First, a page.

Friday, May 28, 2010

Robin and the 7 Hoods

Let me preface my review by saying that this isn't a great movie. But it is a movie with great moments and a unique history. I believe that those moments and the film's unique history make it worth a viewing. Plus, as a youngster, this was the only musical that I would watch. It holds a special place in my cinema heart.

Robin and the 7 Hoods tells the story of Robin Hood, but moves the setting to prohibition-era Chicago. Frank Sinatra plays Robbo, the leader of one of the "criminal" gangs. With Dean Martin as Little John and Sammy Davis, Jr. as Will at his side, Sinatra is attempting to keep his criminal enterprises going in the face of pressures from the Sheriff, played by Victor Buono, and opposing gang leader Guy Gisborne. Gisborne is portrayed with very over-the-top glee by Peter Falk. Soon Bing Crosby shows up as a pedantic orphan who has benefited from Robbo's charity. He spreads the word of this "munificent perspicacity" of giving to the press and all of Chicago loves the new Robin Hood.

As I said, the film isn't great, but some of the moments are fantastic. This is the film in which Sinatra debuts 'My Kind of Town'. This homage to the city of Chicago is now legendary, but many think it is from the musical 'Chicago'. No, it is from Robin and the 7 Hoods. Also wonderful is a tap/song number from Sammy Davis, Jr. entitled 'Bang! Bang!'. He sings and tap dances his way through the shooting up of a rivals illegal casino. Is there anything more entertaining than a great tap number combined with pistols and a tommy gun? I didn't think so. Most impressive is Bing Crosby. His portrayal of a depression revival minister singing about the evils of alcohol is the show stopper. I challenge anyone to watch this film and not come away singing about the evils of 'Mr. Booze'.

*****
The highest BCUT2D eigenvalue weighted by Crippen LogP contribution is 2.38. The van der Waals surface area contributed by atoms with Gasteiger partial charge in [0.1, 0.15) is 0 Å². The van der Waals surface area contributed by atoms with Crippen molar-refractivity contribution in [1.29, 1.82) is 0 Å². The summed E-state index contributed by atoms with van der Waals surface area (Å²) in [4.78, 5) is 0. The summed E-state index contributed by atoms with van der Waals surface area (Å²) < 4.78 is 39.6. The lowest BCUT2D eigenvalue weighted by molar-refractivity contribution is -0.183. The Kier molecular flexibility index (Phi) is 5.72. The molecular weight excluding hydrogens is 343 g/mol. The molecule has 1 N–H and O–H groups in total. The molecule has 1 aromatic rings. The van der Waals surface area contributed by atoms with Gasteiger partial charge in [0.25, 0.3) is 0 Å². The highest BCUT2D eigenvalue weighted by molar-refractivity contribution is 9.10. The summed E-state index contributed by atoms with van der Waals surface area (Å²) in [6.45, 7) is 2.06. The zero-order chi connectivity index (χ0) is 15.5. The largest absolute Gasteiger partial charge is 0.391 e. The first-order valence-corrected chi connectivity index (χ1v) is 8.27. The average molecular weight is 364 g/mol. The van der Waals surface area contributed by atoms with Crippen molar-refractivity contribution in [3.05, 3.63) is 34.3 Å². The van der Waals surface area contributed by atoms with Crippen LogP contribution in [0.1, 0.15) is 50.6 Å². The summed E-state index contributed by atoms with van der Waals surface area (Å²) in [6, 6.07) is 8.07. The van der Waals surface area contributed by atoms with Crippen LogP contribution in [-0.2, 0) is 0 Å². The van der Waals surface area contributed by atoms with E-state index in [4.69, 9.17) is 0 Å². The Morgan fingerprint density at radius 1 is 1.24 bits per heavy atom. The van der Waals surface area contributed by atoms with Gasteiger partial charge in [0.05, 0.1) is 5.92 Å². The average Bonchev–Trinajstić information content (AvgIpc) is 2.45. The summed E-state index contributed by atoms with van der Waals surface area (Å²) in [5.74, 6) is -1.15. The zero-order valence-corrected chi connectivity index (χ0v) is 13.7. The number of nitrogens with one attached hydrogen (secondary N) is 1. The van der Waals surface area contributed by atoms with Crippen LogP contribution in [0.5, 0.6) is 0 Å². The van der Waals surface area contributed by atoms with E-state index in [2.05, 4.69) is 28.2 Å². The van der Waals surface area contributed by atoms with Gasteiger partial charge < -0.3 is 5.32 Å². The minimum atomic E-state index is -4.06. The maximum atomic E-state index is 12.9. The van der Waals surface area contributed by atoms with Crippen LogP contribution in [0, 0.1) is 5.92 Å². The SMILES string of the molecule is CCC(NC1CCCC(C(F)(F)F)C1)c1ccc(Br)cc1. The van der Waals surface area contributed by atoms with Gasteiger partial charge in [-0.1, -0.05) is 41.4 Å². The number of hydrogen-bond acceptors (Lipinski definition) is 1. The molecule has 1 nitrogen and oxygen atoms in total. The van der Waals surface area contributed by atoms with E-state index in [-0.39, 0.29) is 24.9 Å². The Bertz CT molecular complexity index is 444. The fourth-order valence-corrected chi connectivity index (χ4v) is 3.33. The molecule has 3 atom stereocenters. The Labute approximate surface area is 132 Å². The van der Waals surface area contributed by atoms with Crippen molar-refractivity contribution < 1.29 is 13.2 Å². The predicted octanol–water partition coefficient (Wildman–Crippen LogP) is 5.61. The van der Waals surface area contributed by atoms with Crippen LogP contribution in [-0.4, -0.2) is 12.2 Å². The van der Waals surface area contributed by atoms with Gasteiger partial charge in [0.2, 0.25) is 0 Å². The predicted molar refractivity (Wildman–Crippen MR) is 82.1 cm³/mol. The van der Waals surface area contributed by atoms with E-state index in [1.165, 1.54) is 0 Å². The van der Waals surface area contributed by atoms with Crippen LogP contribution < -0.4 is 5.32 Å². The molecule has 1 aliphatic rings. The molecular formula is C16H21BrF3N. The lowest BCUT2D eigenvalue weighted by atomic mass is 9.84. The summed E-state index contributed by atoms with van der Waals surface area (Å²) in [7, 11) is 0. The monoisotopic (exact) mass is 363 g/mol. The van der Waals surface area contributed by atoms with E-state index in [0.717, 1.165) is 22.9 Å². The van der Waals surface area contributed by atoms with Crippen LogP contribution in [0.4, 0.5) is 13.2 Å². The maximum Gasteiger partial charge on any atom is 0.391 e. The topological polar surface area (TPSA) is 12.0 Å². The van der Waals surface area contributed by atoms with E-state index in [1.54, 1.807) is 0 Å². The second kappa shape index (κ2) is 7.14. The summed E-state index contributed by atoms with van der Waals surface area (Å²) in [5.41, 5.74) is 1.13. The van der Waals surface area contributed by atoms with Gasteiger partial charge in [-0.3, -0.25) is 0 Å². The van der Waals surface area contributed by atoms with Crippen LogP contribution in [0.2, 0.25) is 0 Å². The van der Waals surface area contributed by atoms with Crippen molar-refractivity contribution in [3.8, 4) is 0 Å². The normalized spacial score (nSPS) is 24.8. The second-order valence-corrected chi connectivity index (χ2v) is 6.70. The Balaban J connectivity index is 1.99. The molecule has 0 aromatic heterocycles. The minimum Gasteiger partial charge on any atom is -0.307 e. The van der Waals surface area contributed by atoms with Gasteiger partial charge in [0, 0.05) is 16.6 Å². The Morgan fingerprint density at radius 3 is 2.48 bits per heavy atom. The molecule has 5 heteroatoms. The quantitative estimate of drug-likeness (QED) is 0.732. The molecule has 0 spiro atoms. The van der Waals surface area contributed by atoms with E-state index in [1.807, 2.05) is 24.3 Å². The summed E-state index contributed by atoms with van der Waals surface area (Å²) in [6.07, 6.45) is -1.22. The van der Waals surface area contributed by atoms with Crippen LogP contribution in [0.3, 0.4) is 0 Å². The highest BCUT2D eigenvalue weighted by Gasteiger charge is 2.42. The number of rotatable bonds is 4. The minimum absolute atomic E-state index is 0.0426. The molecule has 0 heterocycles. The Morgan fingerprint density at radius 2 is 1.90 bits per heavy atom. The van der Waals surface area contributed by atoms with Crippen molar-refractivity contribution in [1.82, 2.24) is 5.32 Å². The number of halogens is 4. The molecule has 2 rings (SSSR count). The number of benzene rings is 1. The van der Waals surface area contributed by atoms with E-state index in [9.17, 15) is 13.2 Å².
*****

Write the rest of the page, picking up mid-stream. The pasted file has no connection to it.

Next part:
The film's history is also a key part to my interest in Robin and the 7 Hoods. This is the last musical made by Bing Crosby. It is also the last time that the lead elements of the "Rat Pack" get together for a film. Those two facts make it necessary viewing from a cinema history perspective. The fact that you get a couple of great song and dance numbers just adds to the fun. The film also has a darker side to its history. This film was plagued by issues outside of the studio. They filmed a scene involving a kidnapping, but when Frank Sinatra's child was actually kidnapped the producers cut that scene from the film. Also, there is a scene, early in the movie, where the principals attend a funeral. This was being filmed at the same time as the assassination of President Kennedy. Sinatra and Kennedy had been close and this cast a large pall over the cast and crew. Things were so bad that, later, actor Victor Buono said that it was a "minor miracle" that the film was finished at all.

So keep in mind the history while you watch this movie. Feel free to enjoy the songs while you wince at some of the dialogue. But most of all have fun. I know I do whenever I watch Robin and the 7 Hoods.

Filmed in 1963, directed by Gordon Douglas, written by David R. Schwartz, songs by Sammy Cahn and James van Heusen, starring Frank Sinatra, Dean Martin, Sammy Davis, Jr., Bing Crosby and Peter Falk.

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